GW170817 Update: Surprises From First Gravitational Wave Observed Independently

“This is quite literally a physics gold mine!” said Masao Sako, with the University of Pennsylvania. For over a week now, the astronomy and astrophysics communities have been buzzing with the news of the latest gravitational wave discovery. And this discovery has been big. Four days before the Great American Solar Eclipse on August 21, […]

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New ‘Einstein Ring’ Discovered By Dark Energy Camera

The "Canarias Einstein Ring." The green-blue ring is the source galaxy, the red one in the middle is the lens galaxy. The lens galaxy has such strong gravity, that it distorts the light from the source galaxy into a ring. Because the two galaxies are aligned, the source galaxy appears almost circular. Image: This composite image is made up from several images taken with the DECam camera on the Blanco 4m telescope at the Cerro Tololo Observatory in Chile.

A rare object called an Einstein Ring has been discovered by a team in the Stellar Populations group at the Instituto de Astrofísica de Canarias (IAC) in Spain. An Einstein Ring is a specific type of gravitational lensing.

Einstein’s Theory of General Relativity predicted the phenomena of gravitational lensing. Gravitational lensing tells us that instead of travelling in a straight line, light from a source can be bent by a massive object, like a black hole or a galaxy, which itself bends space time.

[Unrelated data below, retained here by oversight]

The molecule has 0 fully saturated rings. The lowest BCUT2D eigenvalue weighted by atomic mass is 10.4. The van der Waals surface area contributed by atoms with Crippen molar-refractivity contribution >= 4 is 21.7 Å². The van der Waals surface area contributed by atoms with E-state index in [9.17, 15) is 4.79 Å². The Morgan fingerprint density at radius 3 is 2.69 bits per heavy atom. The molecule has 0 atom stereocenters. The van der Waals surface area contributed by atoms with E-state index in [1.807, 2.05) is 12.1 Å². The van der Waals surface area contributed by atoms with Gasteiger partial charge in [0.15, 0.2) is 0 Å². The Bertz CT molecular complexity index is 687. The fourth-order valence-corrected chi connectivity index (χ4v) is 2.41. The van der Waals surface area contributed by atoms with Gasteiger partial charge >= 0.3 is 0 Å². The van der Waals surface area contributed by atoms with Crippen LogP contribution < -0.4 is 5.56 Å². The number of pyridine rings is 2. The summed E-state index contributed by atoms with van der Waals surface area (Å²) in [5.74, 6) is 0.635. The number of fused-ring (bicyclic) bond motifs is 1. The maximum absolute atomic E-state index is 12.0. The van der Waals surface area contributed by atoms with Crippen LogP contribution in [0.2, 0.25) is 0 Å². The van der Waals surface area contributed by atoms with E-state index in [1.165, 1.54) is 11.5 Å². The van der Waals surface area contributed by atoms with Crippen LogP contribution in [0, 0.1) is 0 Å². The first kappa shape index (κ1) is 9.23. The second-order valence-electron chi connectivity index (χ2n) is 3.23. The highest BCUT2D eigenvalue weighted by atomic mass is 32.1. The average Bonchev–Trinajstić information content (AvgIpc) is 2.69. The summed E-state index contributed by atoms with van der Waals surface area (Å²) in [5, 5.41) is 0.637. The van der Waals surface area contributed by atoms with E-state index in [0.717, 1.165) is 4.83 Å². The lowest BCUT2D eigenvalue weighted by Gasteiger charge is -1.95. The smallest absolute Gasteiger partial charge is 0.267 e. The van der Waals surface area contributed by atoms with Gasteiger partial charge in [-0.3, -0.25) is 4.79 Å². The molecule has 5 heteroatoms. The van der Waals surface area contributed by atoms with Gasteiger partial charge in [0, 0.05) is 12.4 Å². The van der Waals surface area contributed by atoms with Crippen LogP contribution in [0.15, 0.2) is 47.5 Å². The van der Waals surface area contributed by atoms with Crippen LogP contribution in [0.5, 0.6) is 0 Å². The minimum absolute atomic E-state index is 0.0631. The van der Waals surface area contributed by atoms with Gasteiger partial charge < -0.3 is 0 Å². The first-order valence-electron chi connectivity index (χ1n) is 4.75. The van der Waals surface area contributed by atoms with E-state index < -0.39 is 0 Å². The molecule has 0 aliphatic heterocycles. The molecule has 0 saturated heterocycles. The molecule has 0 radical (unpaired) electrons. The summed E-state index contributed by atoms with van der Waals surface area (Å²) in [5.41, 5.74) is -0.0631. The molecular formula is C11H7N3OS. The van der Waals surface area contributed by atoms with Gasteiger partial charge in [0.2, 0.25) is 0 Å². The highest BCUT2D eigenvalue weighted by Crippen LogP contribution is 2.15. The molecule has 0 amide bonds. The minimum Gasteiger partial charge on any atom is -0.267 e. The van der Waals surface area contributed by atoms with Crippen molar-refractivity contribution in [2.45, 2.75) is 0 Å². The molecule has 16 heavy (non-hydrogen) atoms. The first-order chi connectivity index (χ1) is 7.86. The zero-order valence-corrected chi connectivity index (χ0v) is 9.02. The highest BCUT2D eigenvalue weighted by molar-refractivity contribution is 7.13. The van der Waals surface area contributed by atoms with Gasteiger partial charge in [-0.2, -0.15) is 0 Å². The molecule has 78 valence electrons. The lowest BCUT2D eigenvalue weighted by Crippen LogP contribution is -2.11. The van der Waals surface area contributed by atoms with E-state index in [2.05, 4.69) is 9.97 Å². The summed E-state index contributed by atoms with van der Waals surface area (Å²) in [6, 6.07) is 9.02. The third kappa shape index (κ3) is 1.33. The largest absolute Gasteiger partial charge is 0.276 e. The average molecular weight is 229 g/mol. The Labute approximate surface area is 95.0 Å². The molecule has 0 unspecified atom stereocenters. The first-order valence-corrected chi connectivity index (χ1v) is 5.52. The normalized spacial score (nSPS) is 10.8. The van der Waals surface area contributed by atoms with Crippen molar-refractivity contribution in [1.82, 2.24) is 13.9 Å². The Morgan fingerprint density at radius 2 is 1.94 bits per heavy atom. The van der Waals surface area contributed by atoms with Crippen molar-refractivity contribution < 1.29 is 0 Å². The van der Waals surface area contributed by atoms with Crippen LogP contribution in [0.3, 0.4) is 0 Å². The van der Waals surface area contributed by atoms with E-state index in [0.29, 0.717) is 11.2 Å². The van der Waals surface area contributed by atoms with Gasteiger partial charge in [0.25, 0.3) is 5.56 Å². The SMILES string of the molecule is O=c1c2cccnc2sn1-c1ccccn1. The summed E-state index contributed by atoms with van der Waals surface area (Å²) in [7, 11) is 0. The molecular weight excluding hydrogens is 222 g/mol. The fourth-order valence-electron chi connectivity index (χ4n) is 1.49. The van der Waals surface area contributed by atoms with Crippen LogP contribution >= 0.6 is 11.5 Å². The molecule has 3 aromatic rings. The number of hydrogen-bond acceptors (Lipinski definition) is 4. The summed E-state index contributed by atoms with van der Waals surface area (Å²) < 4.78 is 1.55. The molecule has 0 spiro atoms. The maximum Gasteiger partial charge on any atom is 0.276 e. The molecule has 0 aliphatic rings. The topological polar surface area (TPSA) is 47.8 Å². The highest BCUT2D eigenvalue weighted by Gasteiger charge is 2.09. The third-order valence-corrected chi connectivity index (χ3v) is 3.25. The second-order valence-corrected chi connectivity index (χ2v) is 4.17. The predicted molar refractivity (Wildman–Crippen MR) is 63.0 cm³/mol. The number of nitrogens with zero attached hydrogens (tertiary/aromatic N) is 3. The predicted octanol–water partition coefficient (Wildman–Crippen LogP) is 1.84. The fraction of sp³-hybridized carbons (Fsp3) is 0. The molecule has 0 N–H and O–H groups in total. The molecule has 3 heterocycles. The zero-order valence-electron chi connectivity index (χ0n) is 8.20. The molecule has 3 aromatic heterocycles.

Einstein’s General Relativity was published in 1915, but a few years before that, in 1912, Einstein predicted the bending of light. Russian physicist Orest Chwolson was the first to mention the ring effect in scientific literature in 1924, which is why the rings are also called Einstein-Chwolson rings.

Gravitational lensing is fairly well-known, and many gravitational lenses have been observed. Einstein rings are rarer, because the observer, source, and lens all have to be aligned. Einstein himself thought that one would never be observed at all. “Of course, there is no hope of observing this phenomenon directly,” Einstein wrote in 1936.

[embed]https://www.youtube.com/watch?v=H1bZcdE9zP0[/embed]

The team behind the recent discovery was led by PhD student Margherita Bettinelli at the University of La Laguna, and Antonio Aparicio and Sebastian Hidalgo of the Stellar Populations group at the Instituto de Astrofísica de Canarias (IAC) in Spain. Because of the rarity of these objects, and the strong scientific interest in them, this one was given a name: The Canarias Einstein Ring.

There are three components to an Einstein Ring. The first is the observer, which in this case means telescopes here on Earth. The second is the lens galaxy, a massive galaxy with enormous gravity. This gravity warps space-time so that not only are objects drawn to it, but light itself is forced to travel along a curved path. The lens lies between Earth and the third component, the source galaxy. The light from the source galaxy is bent into a ring form by the power of the lens galaxy.

When all three components are aligned precisely, which is very rare, the light from the source galaxy is formed into a circle with the lens galaxy right in the centre. The circle won’t be perfect; it will have irregularities that reflect irregularities in the gravitational force of the lens galaxy.

The objects are more than just pretty artifacts of nature. They can tell scientists things about the nature of the lens galaxy. Antonio Aparicio, one of the IAC astrophysicists involved in the research said, “Studying these phenomena gives us especially relevant information about the composition of the source galaxy, and also about the structure of the gravitational field and of the dark matter in the lens galaxy.”